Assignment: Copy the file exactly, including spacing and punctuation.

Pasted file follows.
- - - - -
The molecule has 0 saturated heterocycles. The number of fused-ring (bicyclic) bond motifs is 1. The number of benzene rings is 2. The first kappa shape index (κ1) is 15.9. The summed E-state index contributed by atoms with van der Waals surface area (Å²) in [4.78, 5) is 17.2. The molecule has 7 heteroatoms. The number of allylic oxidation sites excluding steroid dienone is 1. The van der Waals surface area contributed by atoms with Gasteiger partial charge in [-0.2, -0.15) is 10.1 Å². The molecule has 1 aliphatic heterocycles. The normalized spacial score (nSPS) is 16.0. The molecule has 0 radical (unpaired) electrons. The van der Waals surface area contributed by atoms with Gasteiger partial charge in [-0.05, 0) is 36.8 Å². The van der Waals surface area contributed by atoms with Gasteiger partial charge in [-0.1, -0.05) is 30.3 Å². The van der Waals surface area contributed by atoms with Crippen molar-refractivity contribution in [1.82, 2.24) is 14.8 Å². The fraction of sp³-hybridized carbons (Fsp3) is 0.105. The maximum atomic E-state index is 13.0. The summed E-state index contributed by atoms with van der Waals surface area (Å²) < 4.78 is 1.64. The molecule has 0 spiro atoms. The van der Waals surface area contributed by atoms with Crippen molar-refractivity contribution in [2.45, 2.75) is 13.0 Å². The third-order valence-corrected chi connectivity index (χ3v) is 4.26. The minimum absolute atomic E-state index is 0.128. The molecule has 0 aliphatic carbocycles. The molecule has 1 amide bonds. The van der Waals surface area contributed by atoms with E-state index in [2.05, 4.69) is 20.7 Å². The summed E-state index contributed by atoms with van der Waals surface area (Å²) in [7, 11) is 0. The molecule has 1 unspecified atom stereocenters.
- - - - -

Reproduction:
The molecule has 0 saturated heterocycles. The number of fused-ring (bicyclic) bond motifs is 1. The number of benzene rings is 2. The first kappa shape index (κ1) is 15.9. The summed E-state index contributed by atoms with van der Waals surface area (Å²) in [4.78, 5) is 17.2. The molecule has 7 heteroatoms. The number of allylic oxidation sites excluding steroid dienone is 1. The van der Waals surface area contributed by atoms with Gasteiger partial charge in [-0.2, -0.15) is 10.1 Å². The molecule has 1 aliphatic heterocycles. The normalized spacial score (nSPS) is 16.0. The molecule has 0 radical (unpaired) electrons. The van der Waals surface area contributed by atoms with Gasteiger partial charge in [-0.05, 0) is 36.8 Å². The van der Waals surface area contributed by atoms with Gasteiger partial charge in [-0.1, -0.05) is 30.3 Å². The van der Waals surface area contributed by atoms with Crippen molar-refractivity contribution in [1.82, 2.24) is 14.8 Å². The fraction of sp³-hybridized carbons (Fsp3) is 0.105. The maximum atomic E-state index is 13.0. The summed E-state index contributed by atoms with van der Waals surface area (Å²) < 4.78 is 1.64. The molecule has 0 spiro atoms. The van der Waals surface area contributed by atoms with Crippen molar-refractivity contribution in [2.45, 2.75) is 13.0 Å². The third-order valence-corrected chi connectivity index (χ3v) is 4.26. The minimum absolute atomic E-state index is 0.128. The molecule has 0 aliphatic carbocycles. The molecule has 1 amide bonds. The van der Waals surface area contributed by atoms with E-state index in [2.05, 4.69) is 20.7 Å². The summed E-state index contributed by atoms with van der Waals surface area (Å²) in [7, 11) is 0. The molecule has 1 unspecified atom stereocenters.